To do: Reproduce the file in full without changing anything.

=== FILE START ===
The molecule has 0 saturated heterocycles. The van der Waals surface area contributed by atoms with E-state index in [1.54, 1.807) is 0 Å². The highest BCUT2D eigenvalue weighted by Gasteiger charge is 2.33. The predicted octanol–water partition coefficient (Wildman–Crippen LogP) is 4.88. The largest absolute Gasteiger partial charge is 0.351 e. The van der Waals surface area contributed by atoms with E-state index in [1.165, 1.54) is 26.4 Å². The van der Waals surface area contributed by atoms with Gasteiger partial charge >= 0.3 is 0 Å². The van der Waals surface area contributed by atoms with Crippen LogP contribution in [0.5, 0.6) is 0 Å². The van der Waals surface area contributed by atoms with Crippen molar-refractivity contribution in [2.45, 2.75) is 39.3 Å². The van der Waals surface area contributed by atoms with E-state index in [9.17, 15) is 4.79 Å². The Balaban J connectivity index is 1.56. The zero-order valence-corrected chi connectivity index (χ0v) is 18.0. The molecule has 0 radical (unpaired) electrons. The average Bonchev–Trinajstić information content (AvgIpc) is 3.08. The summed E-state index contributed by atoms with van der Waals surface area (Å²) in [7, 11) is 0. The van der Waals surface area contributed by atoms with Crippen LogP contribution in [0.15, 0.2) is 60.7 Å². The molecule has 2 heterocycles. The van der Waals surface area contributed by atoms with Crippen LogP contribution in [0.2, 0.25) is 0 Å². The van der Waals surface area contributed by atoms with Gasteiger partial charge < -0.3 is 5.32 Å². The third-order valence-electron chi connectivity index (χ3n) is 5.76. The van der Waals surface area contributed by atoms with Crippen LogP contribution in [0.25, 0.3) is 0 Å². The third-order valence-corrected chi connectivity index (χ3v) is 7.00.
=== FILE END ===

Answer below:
The molecule has 0 saturated heterocycles. The van der Waals surface area contributed by atoms with E-state index in [1.54, 1.807) is 0 Å². The highest BCUT2D eigenvalue weighted by Gasteiger charge is 2.33. The predicted octanol–water partition coefficient (Wildman–Crippen LogP) is 4.88. The largest absolute Gasteiger partial charge is 0.351 e. The van der Waals surface area contributed by atoms with E-state index in [1.165, 1.54) is 26.4 Å². The van der Waals surface area contributed by atoms with Gasteiger partial charge >= 0.3 is 0 Å². The van der Waals surface area contributed by atoms with Crippen LogP contribution in [0.5, 0.6) is 0 Å². The van der Waals surface area contributed by atoms with Crippen molar-refractivity contribution in [2.45, 2.75) is 39.3 Å². The van der Waals surface area contributed by atoms with E-state index in [9.17, 15) is 4.79 Å². The Balaban J connectivity index is 1.56. The zero-order valence-corrected chi connectivity index (χ0v) is 18.0. The molecule has 0 radical (unpaired) electrons. The average Bonchev–Trinajstić information content (AvgIpc) is 3.08. The summed E-state index contributed by atoms with van der Waals surface area (Å²) in [7, 11) is 0. The van der Waals surface area contributed by atoms with Crippen LogP contribution in [0.15, 0.2) is 60.7 Å². The molecule has 2 heterocycles. The van der Waals surface area contributed by atoms with Crippen LogP contribution in [0.2, 0.25) is 0 Å². The van der Waals surface area contributed by atoms with Gasteiger partial charge < -0.3 is 5.32 Å². The third-order valence-electron chi connectivity index (χ3n) is 5.76. The van der Waals surface area contributed by atoms with Crippen LogP contribution in [0.25, 0.3) is 0 Å². The third-order valence-corrected chi connectivity index (χ3v) is 7.00.